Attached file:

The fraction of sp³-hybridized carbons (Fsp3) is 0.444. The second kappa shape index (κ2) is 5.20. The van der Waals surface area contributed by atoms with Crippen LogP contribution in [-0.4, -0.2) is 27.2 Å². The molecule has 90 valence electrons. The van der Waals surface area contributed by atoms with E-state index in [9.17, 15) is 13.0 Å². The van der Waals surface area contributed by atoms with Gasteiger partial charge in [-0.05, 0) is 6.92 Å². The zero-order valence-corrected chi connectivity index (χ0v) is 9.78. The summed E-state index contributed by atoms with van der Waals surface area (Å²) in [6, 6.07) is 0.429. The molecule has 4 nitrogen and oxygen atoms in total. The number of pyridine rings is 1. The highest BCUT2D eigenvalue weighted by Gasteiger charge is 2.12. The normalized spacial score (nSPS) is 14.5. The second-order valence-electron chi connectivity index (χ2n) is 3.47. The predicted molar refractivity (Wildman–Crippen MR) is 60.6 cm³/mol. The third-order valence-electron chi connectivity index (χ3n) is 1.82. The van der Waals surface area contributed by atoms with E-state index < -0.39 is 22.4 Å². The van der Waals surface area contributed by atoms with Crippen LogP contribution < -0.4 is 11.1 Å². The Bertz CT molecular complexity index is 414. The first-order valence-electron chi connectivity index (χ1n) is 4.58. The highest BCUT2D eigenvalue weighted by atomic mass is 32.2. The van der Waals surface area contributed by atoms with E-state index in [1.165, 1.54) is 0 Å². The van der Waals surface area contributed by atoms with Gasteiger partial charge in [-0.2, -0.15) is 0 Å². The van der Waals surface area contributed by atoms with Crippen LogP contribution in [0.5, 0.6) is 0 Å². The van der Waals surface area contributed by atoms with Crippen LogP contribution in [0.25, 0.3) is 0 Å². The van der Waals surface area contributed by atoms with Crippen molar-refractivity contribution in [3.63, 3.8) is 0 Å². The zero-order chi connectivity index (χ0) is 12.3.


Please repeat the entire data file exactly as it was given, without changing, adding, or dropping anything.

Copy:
The fraction of sp³-hybridized carbons (Fsp3) is 0.444. The second kappa shape index (κ2) is 5.20. The van der Waals surface area contributed by atoms with Crippen LogP contribution in [-0.4, -0.2) is 27.2 Å². The molecule has 90 valence electrons. The van der Waals surface area contributed by atoms with E-state index in [9.17, 15) is 13.0 Å². The van der Waals surface area contributed by atoms with Gasteiger partial charge in [-0.05, 0) is 6.92 Å². The zero-order valence-corrected chi connectivity index (χ0v) is 9.78. The summed E-state index contributed by atoms with van der Waals surface area (Å²) in [6, 6.07) is 0.429. The molecule has 4 nitrogen and oxygen atoms in total. The number of pyridine rings is 1. The highest BCUT2D eigenvalue weighted by Gasteiger charge is 2.12. The normalized spacial score (nSPS) is 14.5. The second-order valence-electron chi connectivity index (χ2n) is 3.47. The predicted molar refractivity (Wildman–Crippen MR) is 60.6 cm³/mol. The third-order valence-electron chi connectivity index (χ3n) is 1.82. The van der Waals surface area contributed by atoms with E-state index < -0.39 is 22.4 Å². The van der Waals surface area contributed by atoms with Crippen LogP contribution < -0.4 is 11.1 Å². The Bertz CT molecular complexity index is 414. The first-order valence-electron chi connectivity index (χ1n) is 4.58. The highest BCUT2D eigenvalue weighted by atomic mass is 32.2. The van der Waals surface area contributed by atoms with E-state index in [1.165, 1.54) is 0 Å². The van der Waals surface area contributed by atoms with Gasteiger partial charge in [-0.2, -0.15) is 0 Å². The van der Waals surface area contributed by atoms with Crippen LogP contribution in [0.5, 0.6) is 0 Å². The van der Waals surface area contributed by atoms with Crippen LogP contribution in [0.25, 0.3) is 0 Å². The van der Waals surface area contributed by atoms with Crippen molar-refractivity contribution in [3.63, 3.8) is 0 Å². The zero-order chi connectivity index (χ0) is 12.3.